Erdogan actively assists Iran in its genocidal campaign to murder Israeli Jews, and perhaps the single most recognizable Jewish leader in the United States sits beaming by his side.

Erdogan, by the way, isn’t just a Jewish bogeyman. As I write this, he lies poised to invade Northern Syria in order to establish what he calls a “safe zone,” but what non-Muslim Syrians could call a “death zone.” The Turkish invasion will spell hell for millions of Kurds and the more than 100,000 Syriac Christians who live in northeast Syria – many of whom, according to one journalist, fear that “Erdogan will finish the genocide that ISIS started.”

For Syrian Christians, the fear is justified. Last year, Erdogan’s army collaborated with Jihadist mercenaries to overrun the Syrian city of Afrin. Turkey and its allied forces “displaced hundreds of thousands while searching for Christians and burning churches.”

The US said Turkey’s actions are of “grave concern” and do nothing to improve the already strained relations between the two countries. And yet, Malcolm Hoenlein, head of the Conference of Presidents of Major American Jewish Organizations, discussed Turkey on a podcast with John Batchelor and had nothing to say on Erdogan.

IN HIS bad romance with Erdogan, Hoenlein isn’t even out of step. Other Jewish leaders have shown a troubling tendency to engage with and legitimize some of our world’s most unsavory political figures.

I was recently shocked to learn that Keren Hayesod, The United Israel Appeal, honored Vladimir Putin as the keynote speaker of its keynote event, held last month in Moscow. How could the world’s most important Jewish charity compromise its philanthropists by putting them in a situation where they have to listen to and honor a man responsible for the genocide in Syria – the man backing the very Iranian regime looking to send “bits and pieces” of Tel Aviv sailing through the Sea?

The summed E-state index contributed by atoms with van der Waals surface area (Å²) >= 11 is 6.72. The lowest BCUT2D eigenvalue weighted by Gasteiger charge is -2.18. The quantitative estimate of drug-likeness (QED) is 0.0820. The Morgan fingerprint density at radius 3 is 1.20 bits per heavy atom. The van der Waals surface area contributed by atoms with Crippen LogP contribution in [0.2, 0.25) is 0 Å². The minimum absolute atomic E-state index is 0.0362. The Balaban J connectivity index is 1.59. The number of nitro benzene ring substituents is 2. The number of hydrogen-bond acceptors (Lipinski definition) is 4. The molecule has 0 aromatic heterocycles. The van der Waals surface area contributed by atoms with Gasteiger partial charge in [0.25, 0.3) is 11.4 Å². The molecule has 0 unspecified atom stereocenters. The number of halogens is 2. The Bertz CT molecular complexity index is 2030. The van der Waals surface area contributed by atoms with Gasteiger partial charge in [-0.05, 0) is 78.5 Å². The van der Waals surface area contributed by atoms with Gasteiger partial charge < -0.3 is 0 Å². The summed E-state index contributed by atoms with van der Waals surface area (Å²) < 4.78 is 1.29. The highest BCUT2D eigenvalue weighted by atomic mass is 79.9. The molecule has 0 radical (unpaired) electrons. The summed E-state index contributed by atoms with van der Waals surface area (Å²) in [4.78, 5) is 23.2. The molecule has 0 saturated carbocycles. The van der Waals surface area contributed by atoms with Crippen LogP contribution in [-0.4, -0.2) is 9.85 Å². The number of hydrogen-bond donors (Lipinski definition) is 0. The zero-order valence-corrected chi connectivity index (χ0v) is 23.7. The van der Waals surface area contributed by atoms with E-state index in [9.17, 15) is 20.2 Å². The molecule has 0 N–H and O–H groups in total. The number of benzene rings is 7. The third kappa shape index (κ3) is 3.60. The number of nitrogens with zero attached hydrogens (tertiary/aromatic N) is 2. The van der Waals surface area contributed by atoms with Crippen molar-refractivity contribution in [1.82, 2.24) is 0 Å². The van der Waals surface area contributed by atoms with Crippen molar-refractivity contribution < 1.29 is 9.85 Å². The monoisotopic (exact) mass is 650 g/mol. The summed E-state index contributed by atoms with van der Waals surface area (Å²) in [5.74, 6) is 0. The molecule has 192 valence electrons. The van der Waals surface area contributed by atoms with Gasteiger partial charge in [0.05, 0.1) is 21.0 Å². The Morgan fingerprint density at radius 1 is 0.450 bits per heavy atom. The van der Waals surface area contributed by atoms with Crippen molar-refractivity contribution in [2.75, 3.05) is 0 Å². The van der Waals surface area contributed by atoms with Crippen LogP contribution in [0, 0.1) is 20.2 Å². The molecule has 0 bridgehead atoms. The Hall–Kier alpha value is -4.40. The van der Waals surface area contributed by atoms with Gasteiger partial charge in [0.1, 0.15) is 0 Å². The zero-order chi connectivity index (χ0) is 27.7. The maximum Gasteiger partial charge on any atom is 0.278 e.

At what point is “evil” evil enough?

These moral failures weren’t even the only ones to unfold this year. Who cannot recall the Jewish communal saga involving Qatar which, despite surpassing Russia and Turkey in purveying antisemitism, managed to also surpass them in penetrating the American Jewish community?

Many Jewish leaders either visited the emir of Qatar in his capital of Doha or met with him closer to home. For those who visited Doha, these extravagant junkets included first-class airfare, lavish hotels and, reportedly, even seats to local camel races – all on Emir al-Thani’s dime. One can only imagine how the leaders of Hamas might have received the same treatment from Qatar as they launched thousands of rockets toward Israeli schools and shopping malls throughout the summer of 2014.

Powerful, shadowy figures from the Emir’s inner circle were even seen surfacing at Hoenlein’s daughter’s wedding.

What these men need to understand is that Jewish credibility is not theirs to give away. It belongs to God, and God hates dictators and tyrants who brutalize their people.

At the very least, it belongs to the American Jewish community, who have by now endured enough, to demand fair elections of all leaders who speak on their behalf. Yes, Hoenlein is about to retire as head of the Conference of Presidents. But the absurd premise that Jewish leaders can claim to represent the Jewish community when they have never been elected by the Jewish masses to any such role – and when they trample on Jewish values by legitimizing dictators – is something that must be immediately addressed and reversed.